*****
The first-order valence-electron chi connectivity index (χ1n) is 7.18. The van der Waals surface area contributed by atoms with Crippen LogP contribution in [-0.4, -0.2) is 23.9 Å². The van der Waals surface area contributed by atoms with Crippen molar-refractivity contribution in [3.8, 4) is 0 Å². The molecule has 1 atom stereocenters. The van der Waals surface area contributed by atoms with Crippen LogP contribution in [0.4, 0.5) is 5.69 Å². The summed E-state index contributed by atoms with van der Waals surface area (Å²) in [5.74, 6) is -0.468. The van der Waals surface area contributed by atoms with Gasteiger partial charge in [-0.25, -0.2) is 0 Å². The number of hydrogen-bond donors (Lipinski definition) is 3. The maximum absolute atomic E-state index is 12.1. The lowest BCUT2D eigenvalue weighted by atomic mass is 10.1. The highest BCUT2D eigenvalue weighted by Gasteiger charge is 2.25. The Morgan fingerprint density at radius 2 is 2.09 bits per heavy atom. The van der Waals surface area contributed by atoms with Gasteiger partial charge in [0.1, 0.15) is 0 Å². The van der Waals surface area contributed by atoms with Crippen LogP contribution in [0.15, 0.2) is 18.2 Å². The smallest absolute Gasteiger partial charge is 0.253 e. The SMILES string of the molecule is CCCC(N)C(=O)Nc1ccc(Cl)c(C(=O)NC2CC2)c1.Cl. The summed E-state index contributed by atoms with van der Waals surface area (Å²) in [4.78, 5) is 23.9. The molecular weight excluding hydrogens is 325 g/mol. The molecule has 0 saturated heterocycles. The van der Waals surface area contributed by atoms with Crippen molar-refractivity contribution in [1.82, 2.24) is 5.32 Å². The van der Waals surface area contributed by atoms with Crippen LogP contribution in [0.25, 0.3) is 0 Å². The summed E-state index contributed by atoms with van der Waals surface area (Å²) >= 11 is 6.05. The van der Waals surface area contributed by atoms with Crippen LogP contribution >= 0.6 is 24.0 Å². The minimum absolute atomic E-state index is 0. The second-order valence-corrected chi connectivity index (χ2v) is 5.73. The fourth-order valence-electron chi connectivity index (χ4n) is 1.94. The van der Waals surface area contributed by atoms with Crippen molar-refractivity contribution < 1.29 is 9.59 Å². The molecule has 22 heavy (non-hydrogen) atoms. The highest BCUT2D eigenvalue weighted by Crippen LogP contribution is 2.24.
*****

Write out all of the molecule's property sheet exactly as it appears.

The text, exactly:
The first-order valence-electron chi connectivity index (χ1n) is 7.18. The van der Waals surface area contributed by atoms with Crippen LogP contribution in [-0.4, -0.2) is 23.9 Å². The van der Waals surface area contributed by atoms with Crippen molar-refractivity contribution in [3.8, 4) is 0 Å². The molecule has 1 atom stereocenters. The van der Waals surface area contributed by atoms with Crippen LogP contribution in [0.4, 0.5) is 5.69 Å². The summed E-state index contributed by atoms with van der Waals surface area (Å²) in [5.74, 6) is -0.468. The van der Waals surface area contributed by atoms with Gasteiger partial charge in [-0.25, -0.2) is 0 Å². The number of hydrogen-bond donors (Lipinski definition) is 3. The maximum absolute atomic E-state index is 12.1. The lowest BCUT2D eigenvalue weighted by atomic mass is 10.1. The highest BCUT2D eigenvalue weighted by Gasteiger charge is 2.25. The Morgan fingerprint density at radius 2 is 2.09 bits per heavy atom. The van der Waals surface area contributed by atoms with Gasteiger partial charge in [0.1, 0.15) is 0 Å². The van der Waals surface area contributed by atoms with Crippen LogP contribution in [0.15, 0.2) is 18.2 Å². The smallest absolute Gasteiger partial charge is 0.253 e. The SMILES string of the molecule is CCCC(N)C(=O)Nc1ccc(Cl)c(C(=O)NC2CC2)c1.Cl. The summed E-state index contributed by atoms with van der Waals surface area (Å²) in [4.78, 5) is 23.9. The molecular weight excluding hydrogens is 325 g/mol. The molecule has 0 saturated heterocycles. The van der Waals surface area contributed by atoms with Crippen molar-refractivity contribution in [1.82, 2.24) is 5.32 Å². The van der Waals surface area contributed by atoms with Crippen LogP contribution in [0.25, 0.3) is 0 Å². The summed E-state index contributed by atoms with van der Waals surface area (Å²) >= 11 is 6.05. The van der Waals surface area contributed by atoms with Crippen LogP contribution >= 0.6 is 24.0 Å². The minimum absolute atomic E-state index is 0. The second-order valence-corrected chi connectivity index (χ2v) is 5.73. The fourth-order valence-electron chi connectivity index (χ4n) is 1.94. The van der Waals surface area contributed by atoms with Crippen molar-refractivity contribution < 1.29 is 9.59 Å². The molecule has 22 heavy (non-hydrogen) atoms. The highest BCUT2D eigenvalue weighted by Crippen LogP contribution is 2.24.